The fiber and protein content in beans can also help regulate blood sugar levels. Studies[14] show that plant-based protein can help improve insulin sensitivity.[15] The Centers for Disease Control and Prevention[16] notes that  fiber can also contribute to helping manage blood sugar levels. Steady or regulated blood sugar levels help prevent insulin overload,[17] which is a risk factor for weight gain and obesity. 

Incorporating Beans Into Your Diet

Beans can be incorporated into various meal plans and diets. It isn’t necessary to include them in every meal. However, frequent consumption may promote weight loss and help you achieve the health benefits beans have to offer. 

Incorporating complex carbohydrates like these beans into your diet can be beneficial when aiming for a lower intake of carbs per day to lose weight. You can use them to make bean burritos, salads, soups, stews, and even use them as a meat substitute.

You can also add them to diets like: 

  • Mediterranean Diet[18]: While not exclusively centered around beans, the Mediterranean diet encourages the consumption of legumes, including beans, as part of a balanced and heart-healthy eating pattern.
  • 7-Day Bean Diet: As the name suggests, this diet emphasizes incorporating a variety of beans into meals for seven consecutive days. Meals typically include different types of beans, vegetables, and lean proteins. 
  • DASH Diet[19]: The DASH (Dietary Approaches to Stop Hypertension) diet recommends using beans as a source of protein and fiber in your diet. This supports both heart health and weight management.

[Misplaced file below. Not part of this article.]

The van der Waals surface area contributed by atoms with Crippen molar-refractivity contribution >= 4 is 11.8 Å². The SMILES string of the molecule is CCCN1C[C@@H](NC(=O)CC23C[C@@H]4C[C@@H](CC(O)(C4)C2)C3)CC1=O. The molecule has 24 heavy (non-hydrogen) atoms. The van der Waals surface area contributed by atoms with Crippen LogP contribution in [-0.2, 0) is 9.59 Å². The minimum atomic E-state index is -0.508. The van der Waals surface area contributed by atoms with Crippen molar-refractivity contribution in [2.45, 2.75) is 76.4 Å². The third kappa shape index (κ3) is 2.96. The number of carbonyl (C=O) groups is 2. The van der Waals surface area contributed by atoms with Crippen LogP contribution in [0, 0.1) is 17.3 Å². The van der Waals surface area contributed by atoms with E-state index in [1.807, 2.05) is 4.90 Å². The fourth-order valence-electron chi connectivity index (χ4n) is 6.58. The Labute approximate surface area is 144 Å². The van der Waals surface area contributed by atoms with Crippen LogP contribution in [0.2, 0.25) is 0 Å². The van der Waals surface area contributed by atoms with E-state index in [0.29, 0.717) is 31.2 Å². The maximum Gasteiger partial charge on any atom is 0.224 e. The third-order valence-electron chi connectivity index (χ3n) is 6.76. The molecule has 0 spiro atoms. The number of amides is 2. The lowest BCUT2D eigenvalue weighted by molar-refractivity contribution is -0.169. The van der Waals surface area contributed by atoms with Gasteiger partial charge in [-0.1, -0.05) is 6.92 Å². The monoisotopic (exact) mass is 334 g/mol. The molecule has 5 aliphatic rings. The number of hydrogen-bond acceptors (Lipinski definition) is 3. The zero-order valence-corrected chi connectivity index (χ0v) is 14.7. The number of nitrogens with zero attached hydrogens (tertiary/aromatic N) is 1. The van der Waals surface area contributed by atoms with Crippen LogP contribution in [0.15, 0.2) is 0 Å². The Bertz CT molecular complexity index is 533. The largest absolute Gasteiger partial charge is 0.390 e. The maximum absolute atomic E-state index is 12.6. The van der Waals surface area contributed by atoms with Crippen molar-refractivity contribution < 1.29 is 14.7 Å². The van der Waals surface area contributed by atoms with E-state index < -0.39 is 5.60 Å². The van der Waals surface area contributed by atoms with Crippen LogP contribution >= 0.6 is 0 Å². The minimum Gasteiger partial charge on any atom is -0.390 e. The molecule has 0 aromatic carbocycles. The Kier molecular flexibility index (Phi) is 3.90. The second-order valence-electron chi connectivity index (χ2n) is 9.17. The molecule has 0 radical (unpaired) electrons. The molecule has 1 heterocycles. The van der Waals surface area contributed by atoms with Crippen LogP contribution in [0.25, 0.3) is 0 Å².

When adding beans to your diet, be mindful of portion sizes and combinations. Eating right means knowing which foods to avoid to lose weight. Combine beans with various food sources like vegetables, brown rice, and even meat. For extra help, you can also use a fat burner supplement to enhance your bean-based diet.


Whether it’s cooked beans, refried beans, dried beans, or even canned beans, adding beans to your diet can help with weight loss. They are a valuable source of fiber, protein, and nutrients. They can help with appetite control, regulating blood sugar, and weight loss. 

If beans aren’t normally part of your diet, slowly introduce them into your diet based on your personal tolerance and dietary needs. They can form part of a healthy diet and can be easily incorporated with other foods. Beans are a solid option if you’re looking for a dietary staple that can support weight loss efforts and other health goals.

Frequently Asked Questions